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Alterations in gene expression and signal transductions in human melanocytes and melanoma cells.

  • Author(s): Yamanishi, DT
  • Meyskens, FL
  • et al.
Abstract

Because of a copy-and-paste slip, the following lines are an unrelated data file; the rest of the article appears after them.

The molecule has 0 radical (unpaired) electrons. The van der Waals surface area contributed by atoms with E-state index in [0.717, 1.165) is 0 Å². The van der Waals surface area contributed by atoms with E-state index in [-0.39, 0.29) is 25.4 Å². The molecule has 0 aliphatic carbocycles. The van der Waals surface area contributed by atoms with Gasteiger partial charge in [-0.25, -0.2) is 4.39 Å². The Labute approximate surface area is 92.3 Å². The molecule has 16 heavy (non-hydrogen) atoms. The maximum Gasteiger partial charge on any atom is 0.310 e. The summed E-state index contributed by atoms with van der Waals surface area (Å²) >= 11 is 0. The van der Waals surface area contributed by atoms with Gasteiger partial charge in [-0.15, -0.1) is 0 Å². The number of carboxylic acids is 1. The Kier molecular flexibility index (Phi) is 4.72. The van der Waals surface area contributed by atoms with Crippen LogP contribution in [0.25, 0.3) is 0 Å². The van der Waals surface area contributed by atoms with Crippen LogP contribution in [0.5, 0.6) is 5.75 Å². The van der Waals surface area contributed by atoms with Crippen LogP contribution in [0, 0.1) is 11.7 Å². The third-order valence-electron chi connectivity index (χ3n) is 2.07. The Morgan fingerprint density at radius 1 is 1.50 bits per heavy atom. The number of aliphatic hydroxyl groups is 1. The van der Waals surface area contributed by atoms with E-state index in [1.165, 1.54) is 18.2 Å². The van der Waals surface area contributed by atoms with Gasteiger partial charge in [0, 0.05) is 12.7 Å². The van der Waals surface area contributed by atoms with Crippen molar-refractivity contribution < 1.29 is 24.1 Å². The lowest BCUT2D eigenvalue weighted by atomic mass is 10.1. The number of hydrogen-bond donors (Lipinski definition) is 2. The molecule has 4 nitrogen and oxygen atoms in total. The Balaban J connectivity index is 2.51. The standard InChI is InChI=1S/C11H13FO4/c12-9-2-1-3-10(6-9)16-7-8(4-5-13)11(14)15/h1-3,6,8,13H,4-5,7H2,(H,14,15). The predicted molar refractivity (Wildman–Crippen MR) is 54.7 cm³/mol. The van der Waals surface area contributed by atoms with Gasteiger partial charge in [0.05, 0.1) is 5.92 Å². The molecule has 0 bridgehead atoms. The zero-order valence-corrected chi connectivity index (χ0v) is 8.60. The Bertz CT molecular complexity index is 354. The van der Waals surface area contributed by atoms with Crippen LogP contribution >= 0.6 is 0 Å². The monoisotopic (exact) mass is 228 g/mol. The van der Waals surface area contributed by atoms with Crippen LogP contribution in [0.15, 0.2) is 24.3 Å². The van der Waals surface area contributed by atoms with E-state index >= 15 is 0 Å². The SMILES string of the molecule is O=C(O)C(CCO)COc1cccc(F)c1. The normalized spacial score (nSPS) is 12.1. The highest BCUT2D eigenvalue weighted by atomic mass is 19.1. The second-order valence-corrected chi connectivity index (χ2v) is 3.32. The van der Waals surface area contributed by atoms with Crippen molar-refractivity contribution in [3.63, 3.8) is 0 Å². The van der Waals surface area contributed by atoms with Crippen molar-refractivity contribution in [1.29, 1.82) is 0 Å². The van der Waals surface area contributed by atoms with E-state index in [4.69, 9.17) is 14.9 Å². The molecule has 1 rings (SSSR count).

The development of techniques to cultivate human primary melanocytes in vitro has provided the technical foundation for understanding the biology of this cell. Human melanocytes require various growth factors and agents for proliferation in vitro. These compounds activate two major signal transduction pathways: a calcium- and phospholipid-dependent (protein kinase C or PKC) pathway and a cyclic AMP (cAMP)-dependent (protein kinase A or PKA) pathway. Alterations in these signal transduction pathways coupled with changes in specific genes (protooncogenes, growth factors, and tumor suppressor genes) have been observed in human melanoma cells compared with normal melanocytes. Our own work indicates that loss in the expression of the PKC beta II isotype is a common, if not universal, alteration that occurs early in human melanocyte transformation. In this review, we concentrate on alterations in the signal transduction pathways in human melanocytes and melanoma cells and delineate how an understanding of these changes may allow us to understand the molecular mechanisms involved in human melanocyte transformation.

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